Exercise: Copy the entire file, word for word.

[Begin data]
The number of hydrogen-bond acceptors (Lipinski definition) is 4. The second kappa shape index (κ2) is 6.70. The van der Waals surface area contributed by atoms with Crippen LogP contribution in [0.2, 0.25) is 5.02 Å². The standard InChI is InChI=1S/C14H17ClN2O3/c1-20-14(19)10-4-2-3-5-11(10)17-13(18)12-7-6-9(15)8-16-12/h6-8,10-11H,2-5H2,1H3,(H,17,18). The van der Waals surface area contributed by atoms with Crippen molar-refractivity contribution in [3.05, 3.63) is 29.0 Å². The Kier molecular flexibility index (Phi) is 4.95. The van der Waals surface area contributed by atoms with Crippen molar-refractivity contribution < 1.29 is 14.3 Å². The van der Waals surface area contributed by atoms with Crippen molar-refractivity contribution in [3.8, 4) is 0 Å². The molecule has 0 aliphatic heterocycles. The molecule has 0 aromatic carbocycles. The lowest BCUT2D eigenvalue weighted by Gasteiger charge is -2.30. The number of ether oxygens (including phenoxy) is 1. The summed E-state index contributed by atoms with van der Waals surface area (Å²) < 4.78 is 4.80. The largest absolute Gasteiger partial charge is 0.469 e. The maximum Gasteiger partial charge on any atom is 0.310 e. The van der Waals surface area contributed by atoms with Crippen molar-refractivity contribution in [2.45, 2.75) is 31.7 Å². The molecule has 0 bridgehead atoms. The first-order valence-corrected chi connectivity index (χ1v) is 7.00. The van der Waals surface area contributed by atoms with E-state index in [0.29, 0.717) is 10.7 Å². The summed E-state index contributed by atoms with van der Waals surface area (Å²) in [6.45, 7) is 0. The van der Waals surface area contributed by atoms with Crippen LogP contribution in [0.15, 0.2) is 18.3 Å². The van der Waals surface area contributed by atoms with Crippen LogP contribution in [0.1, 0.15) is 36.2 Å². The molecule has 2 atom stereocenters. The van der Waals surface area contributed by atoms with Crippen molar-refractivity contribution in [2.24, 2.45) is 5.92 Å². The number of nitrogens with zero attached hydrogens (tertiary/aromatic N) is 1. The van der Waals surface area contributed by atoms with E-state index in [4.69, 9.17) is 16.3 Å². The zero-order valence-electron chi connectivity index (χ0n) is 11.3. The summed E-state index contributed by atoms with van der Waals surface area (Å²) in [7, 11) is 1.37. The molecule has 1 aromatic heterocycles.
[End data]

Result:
The number of hydrogen-bond acceptors (Lipinski definition) is 4. The second kappa shape index (κ2) is 6.70. The van der Waals surface area contributed by atoms with Crippen LogP contribution in [0.2, 0.25) is 5.02 Å². The standard InChI is InChI=1S/C14H17ClN2O3/c1-20-14(19)10-4-2-3-5-11(10)17-13(18)12-7-6-9(15)8-16-12/h6-8,10-11H,2-5H2,1H3,(H,17,18). The van der Waals surface area contributed by atoms with Crippen molar-refractivity contribution in [3.05, 3.63) is 29.0 Å². The Kier molecular flexibility index (Phi) is 4.95. The van der Waals surface area contributed by atoms with Crippen molar-refractivity contribution < 1.29 is 14.3 Å². The van der Waals surface area contributed by atoms with Crippen molar-refractivity contribution in [3.8, 4) is 0 Å². The molecule has 0 aliphatic heterocycles. The molecule has 0 aromatic carbocycles. The lowest BCUT2D eigenvalue weighted by Gasteiger charge is -2.30. The number of ether oxygens (including phenoxy) is 1. The summed E-state index contributed by atoms with van der Waals surface area (Å²) < 4.78 is 4.80. The largest absolute Gasteiger partial charge is 0.469 e. The maximum Gasteiger partial charge on any atom is 0.310 e. The van der Waals surface area contributed by atoms with Crippen molar-refractivity contribution in [2.45, 2.75) is 31.7 Å². The molecule has 0 bridgehead atoms. The first-order valence-corrected chi connectivity index (χ1v) is 7.00. The van der Waals surface area contributed by atoms with E-state index in [0.29, 0.717) is 10.7 Å². The summed E-state index contributed by atoms with van der Waals surface area (Å²) in [6.45, 7) is 0. The van der Waals surface area contributed by atoms with Crippen LogP contribution in [0.15, 0.2) is 18.3 Å². The van der Waals surface area contributed by atoms with Crippen LogP contribution in [0.1, 0.15) is 36.2 Å². The molecule has 2 atom stereocenters. The van der Waals surface area contributed by atoms with Crippen molar-refractivity contribution in [2.24, 2.45) is 5.92 Å². The number of nitrogens with zero attached hydrogens (tertiary/aromatic N) is 1. The van der Waals surface area contributed by atoms with E-state index in [4.69, 9.17) is 16.3 Å². The zero-order valence-electron chi connectivity index (χ0n) is 11.3. The summed E-state index contributed by atoms with van der Waals surface area (Å²) in [7, 11) is 1.37. The molecule has 1 aromatic heterocycles.